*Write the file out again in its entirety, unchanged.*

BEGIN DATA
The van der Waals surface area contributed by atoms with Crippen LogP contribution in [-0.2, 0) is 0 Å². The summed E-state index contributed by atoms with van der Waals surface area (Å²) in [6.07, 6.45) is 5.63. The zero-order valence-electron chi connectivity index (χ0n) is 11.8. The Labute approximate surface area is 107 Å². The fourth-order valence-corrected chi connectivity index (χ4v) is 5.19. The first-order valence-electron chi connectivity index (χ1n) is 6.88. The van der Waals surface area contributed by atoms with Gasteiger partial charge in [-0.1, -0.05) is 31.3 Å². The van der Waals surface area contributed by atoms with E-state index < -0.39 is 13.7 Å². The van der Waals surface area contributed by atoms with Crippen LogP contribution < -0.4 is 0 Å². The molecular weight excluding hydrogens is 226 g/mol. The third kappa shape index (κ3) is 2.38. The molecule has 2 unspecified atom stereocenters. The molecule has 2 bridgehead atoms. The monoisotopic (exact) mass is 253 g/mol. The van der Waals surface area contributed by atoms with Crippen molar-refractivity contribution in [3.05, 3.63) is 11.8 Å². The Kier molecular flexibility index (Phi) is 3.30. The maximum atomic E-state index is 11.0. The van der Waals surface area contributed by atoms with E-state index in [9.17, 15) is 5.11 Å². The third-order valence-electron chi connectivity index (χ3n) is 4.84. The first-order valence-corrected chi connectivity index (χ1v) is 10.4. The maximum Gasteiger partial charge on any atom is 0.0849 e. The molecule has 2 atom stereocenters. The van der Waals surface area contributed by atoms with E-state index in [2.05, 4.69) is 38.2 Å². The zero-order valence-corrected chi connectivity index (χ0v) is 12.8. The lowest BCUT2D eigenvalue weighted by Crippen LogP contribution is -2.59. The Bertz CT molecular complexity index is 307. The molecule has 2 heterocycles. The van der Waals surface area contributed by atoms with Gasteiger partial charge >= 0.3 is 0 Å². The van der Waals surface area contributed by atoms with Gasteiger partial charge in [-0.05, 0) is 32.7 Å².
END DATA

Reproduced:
The van der Waals surface area contributed by atoms with Crippen LogP contribution in [-0.2, 0) is 0 Å². The summed E-state index contributed by atoms with van der Waals surface area (Å²) in [6.07, 6.45) is 5.63. The zero-order valence-electron chi connectivity index (χ0n) is 11.8. The Labute approximate surface area is 107 Å². The fourth-order valence-corrected chi connectivity index (χ4v) is 5.19. The first-order valence-electron chi connectivity index (χ1n) is 6.88. The van der Waals surface area contributed by atoms with Gasteiger partial charge in [-0.1, -0.05) is 31.3 Å². The van der Waals surface area contributed by atoms with E-state index < -0.39 is 13.7 Å². The van der Waals surface area contributed by atoms with Crippen LogP contribution < -0.4 is 0 Å². The molecular weight excluding hydrogens is 226 g/mol. The third kappa shape index (κ3) is 2.38. The molecule has 2 unspecified atom stereocenters. The molecule has 2 bridgehead atoms. The monoisotopic (exact) mass is 253 g/mol. The van der Waals surface area contributed by atoms with Crippen molar-refractivity contribution in [3.05, 3.63) is 11.8 Å². The Kier molecular flexibility index (Phi) is 3.30. The maximum atomic E-state index is 11.0. The van der Waals surface area contributed by atoms with E-state index in [9.17, 15) is 5.11 Å². The third-order valence-electron chi connectivity index (χ3n) is 4.84. The first-order valence-corrected chi connectivity index (χ1v) is 10.4. The maximum Gasteiger partial charge on any atom is 0.0849 e. The molecule has 2 atom stereocenters. The van der Waals surface area contributed by atoms with E-state index in [2.05, 4.69) is 38.2 Å². The zero-order valence-corrected chi connectivity index (χ0v) is 12.8. The lowest BCUT2D eigenvalue weighted by Crippen LogP contribution is -2.59. The Bertz CT molecular complexity index is 307. The molecule has 2 heterocycles. The van der Waals surface area contributed by atoms with Gasteiger partial charge >= 0.3 is 0 Å². The van der Waals surface area contributed by atoms with Gasteiger partial charge in [-0.05, 0) is 32.7 Å².